Lieutenant Milton Fowler Gregg, VC

By Ashley Dunk

In Library and Archives Canada’s Victoria Cross blog series, we profile Canada’s Victoria Cross recipients on the 100th anniversary of the day they performed heroically in battle, for which they were awarded the Victoria Cross. Today, we remember Lieutenant Milton Fowler Gregg and his courageous actions during the Battle of Canal du Nord on September 28, 1918.

Born on April 10, 1892, in Mountain Dale, Kings County, New Brunswick, Milton Fowler Gregg was a student before enlisting with the Canadian Expeditionary Force on November 5, 1914. Gregg earned the Military Cross in 1917 and was awarded a bar for the Cross for gallant actions in 1918. A decorated soldier, Gregg was serving as a Lieutenant with the Royal Canadian Regiment (RCR) in September 1918.

A black-and-white photograph of a soldier.

Lieutenant Milton Fowler Gregg, VC, undated (a006811)

From September 28 to September 30, 1918, the RCR was moving with the 3rd Canadian Infantry Division on operations to cross the Canal du Nord, capture Bourlon Wood and Village, and advance to Cambrai, France. With the ultimate objective of opening the road to Cambrai, it was essential for the RCR to advance and gain a foothold. The RCR assault began at 5:40 a.m. and faced little opposition until it was met with heavy machine-gun fire from enemy soldiers positioned in nearby buildings. Three tanks were brought up as reinforcements; however, the persistent machine guns and anti-tank guns put them out of action.

During the Battle of Canal du Nord, Gregg performed heroically, as in previous operations. On September 28, 1918, both flanks of the brigade were held up by heavy enemy fire, pinned down by rapid machine-gun bursts, and trapped by twisted, uncut barbed wire. Crawling forward alone, Gregg eventually found a small gap in the wire. He led his men through the hole and forced his way into the enemy trench.

A black-and-white photograph of large mortars pointing upward, as a soldier leans over one to look down its barrel.

Trench mortar referred to as “minenwerfers” were used by the German armies in the Canal du Nord during the Canadian advance east of Arras, September 1918 (a003200)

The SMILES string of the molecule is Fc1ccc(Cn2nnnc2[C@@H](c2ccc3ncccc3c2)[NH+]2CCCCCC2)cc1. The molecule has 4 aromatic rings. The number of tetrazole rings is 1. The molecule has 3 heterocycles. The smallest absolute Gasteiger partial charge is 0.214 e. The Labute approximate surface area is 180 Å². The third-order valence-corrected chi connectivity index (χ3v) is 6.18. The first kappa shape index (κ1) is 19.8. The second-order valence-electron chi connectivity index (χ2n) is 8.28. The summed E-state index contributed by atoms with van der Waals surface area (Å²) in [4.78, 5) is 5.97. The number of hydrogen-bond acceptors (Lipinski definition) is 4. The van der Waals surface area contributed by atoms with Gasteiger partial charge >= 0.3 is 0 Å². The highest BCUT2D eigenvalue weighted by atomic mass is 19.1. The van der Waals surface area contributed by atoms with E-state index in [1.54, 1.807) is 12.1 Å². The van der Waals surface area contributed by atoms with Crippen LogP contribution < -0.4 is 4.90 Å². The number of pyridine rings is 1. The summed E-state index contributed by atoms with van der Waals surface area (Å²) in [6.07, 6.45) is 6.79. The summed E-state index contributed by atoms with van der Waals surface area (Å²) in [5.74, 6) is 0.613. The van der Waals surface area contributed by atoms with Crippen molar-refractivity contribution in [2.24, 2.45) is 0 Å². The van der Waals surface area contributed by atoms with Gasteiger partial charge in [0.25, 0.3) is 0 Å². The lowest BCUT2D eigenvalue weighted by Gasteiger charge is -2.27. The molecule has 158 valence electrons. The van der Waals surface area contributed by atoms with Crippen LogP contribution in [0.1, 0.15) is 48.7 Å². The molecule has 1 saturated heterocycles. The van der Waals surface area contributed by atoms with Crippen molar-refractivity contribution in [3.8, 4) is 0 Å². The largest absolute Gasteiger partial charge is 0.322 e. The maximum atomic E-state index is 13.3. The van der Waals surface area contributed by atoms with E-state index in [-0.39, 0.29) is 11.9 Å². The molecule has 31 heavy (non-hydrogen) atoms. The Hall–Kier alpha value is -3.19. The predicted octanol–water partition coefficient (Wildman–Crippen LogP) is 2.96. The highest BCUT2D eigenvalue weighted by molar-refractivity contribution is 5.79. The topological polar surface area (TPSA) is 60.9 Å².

A heavy counterattack from German soldiers saw increasing RCR casualties, and dwindling bomb supplies, leaving the brigade vulnerable. Gregg, who had been wounded during his forward push, retreated in order to retrieve additional grenades. He rejoined his party with much-needed supplies but suffered a second wound in the effort. Despite his injuries, he reorganized the men and led them against the enemy trenches. Under his leadership, they cleared the enemy trench and gained a footing in the Marcoing Line.

A black-and-white copy of a page with paragraphs of texts typed in black ink.

War Diaries, Royal Canadian Regiment, describing operations, September 1918, page 28 (e001072260)

As detailed in the London Gazette:

He personally killed or wounded 11 of the enemy and took 25 prisoners, in addition to 12 machine guns captured in this trench. Remaining with his company in spite of wounds, he again on the 30th September led his men in attack until severely wounded. The outstanding valour of this officer saved many casualties and enabled the advance to continue.

London Gazette, no. 31108, January 6, 1919

Gregg survived the remainder of the war, held a variety of political positions, and served overseas during the Second World War. He passed away on March 13, 1978, at the age of 85. His Victoria Cross is on display at the Royal Canadian Regiment Museum in London, Ontario.

Library and Archives Canada holds the service file of Lieutenant Milton Fowler Gregg, but it has not been digitized yet.

Want to experience life during a time of war?

The War Diaries of the Royal Canadian Regiment are open for you to transcribe, tag, translate and describe their contents. Every addition to a record becomes new metadata, searchable within 24 hours, helping Library and Archives Canada’s records become more “discoverable” day after day. Read the blog article explaining how you can give a hand to history!


Ashley Dunk was a project assistant in the Online Content Division of the Public Services Branch at Library and Archives Canada.

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